I got up at 4am this morning and was at my nearby tube station by around 5:30am, waiting for the train to take me to King’s Cross St Pancras. As soon as I was at the station, I realised I’d made a fashion faux-pas by wearing a black belt with my brown suede shoes. That’s what happens when you get dressed in the dark!
I was also slightly unsure whether you were allowed to take a Swiss Army knife and a lighter with you onto the Eurostar train. I always have these items with me (amongst others) in whatever bag I’m carrying, since you never know when they might come in useful. Anyway, it’s all fine–you can carry a knife onto the train as long as it’s less than 3 inches in length.
I took the Eurostar train from St Pancras to Gare du Nord in Paris. I decided to buy both euros and Swiss francs before I left just so I’d be ready with all the currency I’d need. The journey to Paris went smooth enough, but it was a tiring two-and-a-half-hour wait at Gare de Lyons for the train to Basel. It didn’t help that I’m carrying my luggage in a holdall bag that doesn’t have wheels, so I’m always having to lug it around by hand. It’s good exercise, but not such fun when it’s hot outside and you’d like to take a relaxing wander around the shops.
I dithered a bit about getting something to eat and drink at Gare de Lyons. Everything sold in the cafes there is ridiculously overpriced. Somehow, paying €6 for an espresso seemed a bit over the top to say the least. Eventually, I picked up a few items from one of the bookshop/newsagent/confectionery chain stores that you seem to get on the Continent (a bit like WHSmith in the UK, I suppose).
Finally, I was aboard the train and on the way to Basel. I was sat in a small compartment at the end of the train amongst some Swiss German people, although I think there was a middle-aged English couple at the other end. At one point, the train came to a complete standstill and I began to worry that I’d end up missing my connection to Lugano. However, the train did eventually get moving again, and, check this, actually arrived half an hour early. Yes, the train was delayed and arrived at the destination early. Only in Switzerland, I suppose!
This is my first time in Switzerland, and I was intrigued to see all the signs in German (or is it Swiss German–I believe they’re not quite the same?). Funnily enough, pretty much all official literature seems to be provided in German, French and Italian, keeping all three official languages of Switzerland on an even footing. However, I do wonder how on earth this little nation of people with so completely different languages manages to get along. I suppose there must be some degree of cultural bonding, kinship, and sense of common identity.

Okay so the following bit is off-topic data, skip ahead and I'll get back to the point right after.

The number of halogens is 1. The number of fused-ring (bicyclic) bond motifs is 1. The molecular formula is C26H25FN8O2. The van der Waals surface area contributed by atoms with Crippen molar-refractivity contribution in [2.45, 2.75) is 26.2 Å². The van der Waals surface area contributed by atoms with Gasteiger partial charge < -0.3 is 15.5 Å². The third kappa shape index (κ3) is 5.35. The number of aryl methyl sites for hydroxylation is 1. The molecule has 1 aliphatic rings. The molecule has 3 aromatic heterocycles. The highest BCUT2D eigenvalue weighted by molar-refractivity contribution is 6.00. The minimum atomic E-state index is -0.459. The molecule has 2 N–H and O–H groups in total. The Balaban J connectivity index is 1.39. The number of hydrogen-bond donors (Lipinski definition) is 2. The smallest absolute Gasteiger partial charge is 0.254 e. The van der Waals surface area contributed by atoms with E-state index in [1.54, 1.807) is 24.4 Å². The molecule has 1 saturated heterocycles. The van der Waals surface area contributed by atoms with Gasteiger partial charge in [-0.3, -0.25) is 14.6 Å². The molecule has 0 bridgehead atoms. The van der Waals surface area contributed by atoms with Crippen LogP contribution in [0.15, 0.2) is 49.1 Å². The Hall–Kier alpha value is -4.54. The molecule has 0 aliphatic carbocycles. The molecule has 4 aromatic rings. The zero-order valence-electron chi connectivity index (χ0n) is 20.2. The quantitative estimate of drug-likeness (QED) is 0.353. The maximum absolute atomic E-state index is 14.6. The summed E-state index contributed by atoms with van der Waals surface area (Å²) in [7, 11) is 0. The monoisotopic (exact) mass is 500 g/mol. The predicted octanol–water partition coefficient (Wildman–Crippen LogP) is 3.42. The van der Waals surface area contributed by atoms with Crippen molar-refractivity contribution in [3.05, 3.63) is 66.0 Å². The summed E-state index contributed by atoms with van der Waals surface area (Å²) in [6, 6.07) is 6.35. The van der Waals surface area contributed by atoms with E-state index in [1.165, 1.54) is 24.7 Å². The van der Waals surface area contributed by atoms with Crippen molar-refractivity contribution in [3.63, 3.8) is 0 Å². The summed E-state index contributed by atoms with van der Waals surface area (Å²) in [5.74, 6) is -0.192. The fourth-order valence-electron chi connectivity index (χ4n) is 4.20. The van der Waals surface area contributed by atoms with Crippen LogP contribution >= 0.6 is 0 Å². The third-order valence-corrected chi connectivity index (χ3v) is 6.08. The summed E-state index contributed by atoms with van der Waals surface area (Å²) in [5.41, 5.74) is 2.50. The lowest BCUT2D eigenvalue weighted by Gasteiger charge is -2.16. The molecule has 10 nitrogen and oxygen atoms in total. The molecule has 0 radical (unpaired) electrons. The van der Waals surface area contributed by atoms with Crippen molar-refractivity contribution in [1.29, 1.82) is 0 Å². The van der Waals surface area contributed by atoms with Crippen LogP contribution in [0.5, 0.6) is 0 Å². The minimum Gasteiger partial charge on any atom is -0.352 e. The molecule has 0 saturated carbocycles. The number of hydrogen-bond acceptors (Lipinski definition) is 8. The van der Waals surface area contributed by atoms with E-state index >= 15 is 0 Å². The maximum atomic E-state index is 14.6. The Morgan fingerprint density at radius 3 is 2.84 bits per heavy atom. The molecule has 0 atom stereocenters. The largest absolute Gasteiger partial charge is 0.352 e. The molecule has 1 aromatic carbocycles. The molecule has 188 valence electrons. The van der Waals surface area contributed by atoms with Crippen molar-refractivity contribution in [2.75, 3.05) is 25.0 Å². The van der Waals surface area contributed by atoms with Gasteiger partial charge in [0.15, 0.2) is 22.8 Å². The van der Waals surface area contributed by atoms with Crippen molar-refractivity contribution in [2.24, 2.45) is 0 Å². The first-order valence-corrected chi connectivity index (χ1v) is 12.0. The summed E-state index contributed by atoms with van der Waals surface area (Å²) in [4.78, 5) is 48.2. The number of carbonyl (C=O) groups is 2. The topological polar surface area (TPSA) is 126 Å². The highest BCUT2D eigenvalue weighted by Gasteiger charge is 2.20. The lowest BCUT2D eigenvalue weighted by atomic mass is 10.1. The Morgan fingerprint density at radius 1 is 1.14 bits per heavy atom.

It was also interesting to see all the currencies in francs instead of euros. The food–I’d never seen anything like the sandwiches they were selling at one of the little shops in Basel station–large pretzels filled with cold meat and salads of various kinds. Since, I’m boring when it comes to food, I just popped into a Coop shop to buy some bread rolls (very tasty!) and a bottle of water. 🙂
As I’m writing this, I’m on the train to Lugano and have nearly another two hours to go. The beauty of travelling by train is that you get to see so much more than if you’re stuck on an airplane at 30,000 feet. On the other hand, it does take considerably longer and can get tiring. Still, for me, it adds to the interest of the journey and gives you a greater feeling that you are embarking on a special trip.
Looking out of the window, I’ve been admiring the landscapes of northern Switzerland. I’ve been particularly admiring the houses, which have those classic chalet-style roofs that you never get in the UK. They are really beautiful.
I’ll see how I feel after I get to my accommodation in Lugano and have a shower and a change of clothes. Maybe I’ll pop out for a bite to eat or just take a little wander before turning in for the night. Tomorrow, I’ll spend all day exploring Lugano.
PS: Some off-duty Swiss soldiers, though still in full uniform and guns, have just come onto the train and are settling down. They’re clearly in a jolly mood. A sight rarely seen in the UK, and even if you saw a soldier in uniform in public transport, he absolutely wouldn’t have his weapon on him.